RELATING SEA LEVEL CHANGE TO THE STRUCTURE OF STROMATOLITE REEFS: CRYPTIC SEQUENCE BOUNDARIES IN THE 1.3 GA DISMAL LAKES GROUP, ARCTIC CANADA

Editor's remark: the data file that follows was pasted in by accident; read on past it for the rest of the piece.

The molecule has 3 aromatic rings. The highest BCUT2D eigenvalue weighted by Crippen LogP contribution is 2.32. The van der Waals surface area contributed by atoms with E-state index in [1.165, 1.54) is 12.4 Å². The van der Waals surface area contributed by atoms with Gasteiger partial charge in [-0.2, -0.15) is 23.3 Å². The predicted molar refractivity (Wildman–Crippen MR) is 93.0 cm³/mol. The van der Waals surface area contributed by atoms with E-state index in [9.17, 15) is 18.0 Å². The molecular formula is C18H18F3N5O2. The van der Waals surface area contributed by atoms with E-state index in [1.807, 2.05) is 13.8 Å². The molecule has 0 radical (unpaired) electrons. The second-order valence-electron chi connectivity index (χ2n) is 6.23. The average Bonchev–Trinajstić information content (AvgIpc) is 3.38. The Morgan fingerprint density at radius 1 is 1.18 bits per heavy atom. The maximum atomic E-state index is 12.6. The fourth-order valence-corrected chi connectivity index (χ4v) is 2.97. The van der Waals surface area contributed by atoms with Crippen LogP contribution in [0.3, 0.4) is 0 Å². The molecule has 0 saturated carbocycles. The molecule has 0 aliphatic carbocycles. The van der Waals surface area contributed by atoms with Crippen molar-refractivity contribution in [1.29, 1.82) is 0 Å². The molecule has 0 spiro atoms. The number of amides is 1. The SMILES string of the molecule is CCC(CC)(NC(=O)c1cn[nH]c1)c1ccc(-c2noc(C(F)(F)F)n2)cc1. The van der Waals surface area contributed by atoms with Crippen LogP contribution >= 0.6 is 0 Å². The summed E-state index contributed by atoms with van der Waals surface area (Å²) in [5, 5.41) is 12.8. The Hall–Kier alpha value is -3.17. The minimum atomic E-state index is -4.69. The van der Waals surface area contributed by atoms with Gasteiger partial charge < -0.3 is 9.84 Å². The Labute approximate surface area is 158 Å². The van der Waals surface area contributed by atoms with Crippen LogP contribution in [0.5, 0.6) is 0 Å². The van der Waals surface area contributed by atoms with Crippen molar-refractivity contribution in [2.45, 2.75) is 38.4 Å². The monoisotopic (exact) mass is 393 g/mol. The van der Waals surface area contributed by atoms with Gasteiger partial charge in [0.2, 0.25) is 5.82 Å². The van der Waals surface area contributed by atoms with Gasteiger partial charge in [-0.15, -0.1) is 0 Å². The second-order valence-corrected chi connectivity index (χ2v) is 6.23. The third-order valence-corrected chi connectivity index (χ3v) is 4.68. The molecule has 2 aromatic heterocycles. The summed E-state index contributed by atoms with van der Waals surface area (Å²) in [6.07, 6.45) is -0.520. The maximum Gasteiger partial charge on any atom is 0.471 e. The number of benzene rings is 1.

Nucleation and initial growth of the Dismal Lakes reef occurred during a major transgression above a type I sequence boundary with >2 m of erosional relief. Overall shoaling of the reef is indicated by the presence of pisoids at the top of the succession. However, distinctive relationships between reef growth phases indicate a more complex sea level history. The extraordinary synoptic relief of conical stromatolites demands significant rise in sea level. Aggradational growth apparently did not exceed the rate of transgression and, in fact, the absence of inter-stromatolitic debris suggests that this phase of reef growth occurred entirely below storm wave base. In contrast, the progradational character of the intra-reef arms suggests that upward growth was limited by sea level and the arms developed on an intra-reef sequence boundary. The presence of at least three stacked sets of prograding arms therefore requires multiple fluctuations of sea level. Having recognized the presence of these cryptic sequence boundaries within the reef, we are currently examining the detailed sequence stratigraphy of correlative facies, both landward and basinward of the reef. This analysis will allow us to better define the magnitude and frequency of sea level change and its relationship to stromatolite reef structure.